What do you think about the positivity at work movement?
I’ve written about positivity psychology at work before, noting:
“If choosing positivity for ourselves is within our power (and I believe it is – we choose our attitude every day), why are we neglecting positivity in the workplace? Is it because we work in a highly competitive culture? Is it because we believe we can only thrive in the workplace at the expense of others?”
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Positivity is a choice
And now I see that Lisa Zigarmi and Chris Edmonds of the Ken Blanchard companies have written a tweet book on the topic, “#POSITIVITY AT WORK tweet.” In an interview in SmartBlog on Leadership, they confirm my point about positivity being a choice:
Creating positive well-being is a choice by any organization members. This ‘positivity revolution’ will not take hold if it is seen as a ‘program’ sponsored by HR, talent management or learning and OD [organizational development] functions. A safe, respectful, constructive work environment enables satisfied employees and leaders to deliver quality products and services that inspire customer devotion and revenue that exceeds expenses. Positivity at work makes business sense.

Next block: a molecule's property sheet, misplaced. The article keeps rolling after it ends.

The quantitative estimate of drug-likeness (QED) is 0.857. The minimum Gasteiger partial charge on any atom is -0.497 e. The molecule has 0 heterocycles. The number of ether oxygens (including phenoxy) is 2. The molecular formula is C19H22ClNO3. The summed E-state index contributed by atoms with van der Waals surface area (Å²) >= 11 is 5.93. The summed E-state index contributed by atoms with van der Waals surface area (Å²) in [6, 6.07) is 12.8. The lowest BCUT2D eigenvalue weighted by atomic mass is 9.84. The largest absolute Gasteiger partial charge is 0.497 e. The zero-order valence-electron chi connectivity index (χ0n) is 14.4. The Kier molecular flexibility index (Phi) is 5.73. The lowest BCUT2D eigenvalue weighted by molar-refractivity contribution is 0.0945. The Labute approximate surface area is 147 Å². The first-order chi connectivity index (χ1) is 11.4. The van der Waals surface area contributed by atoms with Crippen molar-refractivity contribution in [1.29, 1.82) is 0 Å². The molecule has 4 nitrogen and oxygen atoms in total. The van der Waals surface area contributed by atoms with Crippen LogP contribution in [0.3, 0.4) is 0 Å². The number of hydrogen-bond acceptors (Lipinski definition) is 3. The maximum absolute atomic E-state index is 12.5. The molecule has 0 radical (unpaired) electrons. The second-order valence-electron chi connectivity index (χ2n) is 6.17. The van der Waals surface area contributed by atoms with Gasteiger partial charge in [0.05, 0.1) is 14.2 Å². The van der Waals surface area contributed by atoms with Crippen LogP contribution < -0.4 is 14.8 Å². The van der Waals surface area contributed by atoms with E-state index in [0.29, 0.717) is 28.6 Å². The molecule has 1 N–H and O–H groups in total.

“Leaders that create the conditions for individual growth and positivity enjoy not only the benefits above but see lower health care costs (physical and mental health improves in these workplaces), stability of the workforce (talented staff stay), and increased application of discretionary energy from an inspired workforce.”
Recognition based on core values
But how do you create those conditions for individual growth and positivity? I strongly believe you must create a culture of recognition based on your core values so it is clear to every employee (1) what behaviors and achievements are required for success; and, (2) they will be praised and recognized for demonstrating those behaviors.
Chris Edmonds also confirmed this approach in another SmartBlog on Leadership post in which he said:
“Organization values are the foundation of every plan, decision and action. In high-performance, values-aligned organizations, there is greater focus on values demonstration than there is on performance demonstration. There are typically many systems in place to gauge productivity, efficiency, market share and the like. Organizations must implement systems to reinforce and gauge values alignment to enjoy values alignment.”
Do you use your core values at work to help build positivity around recognition and appreciation? If not, what kind of culture does your organization have? What’s it built on?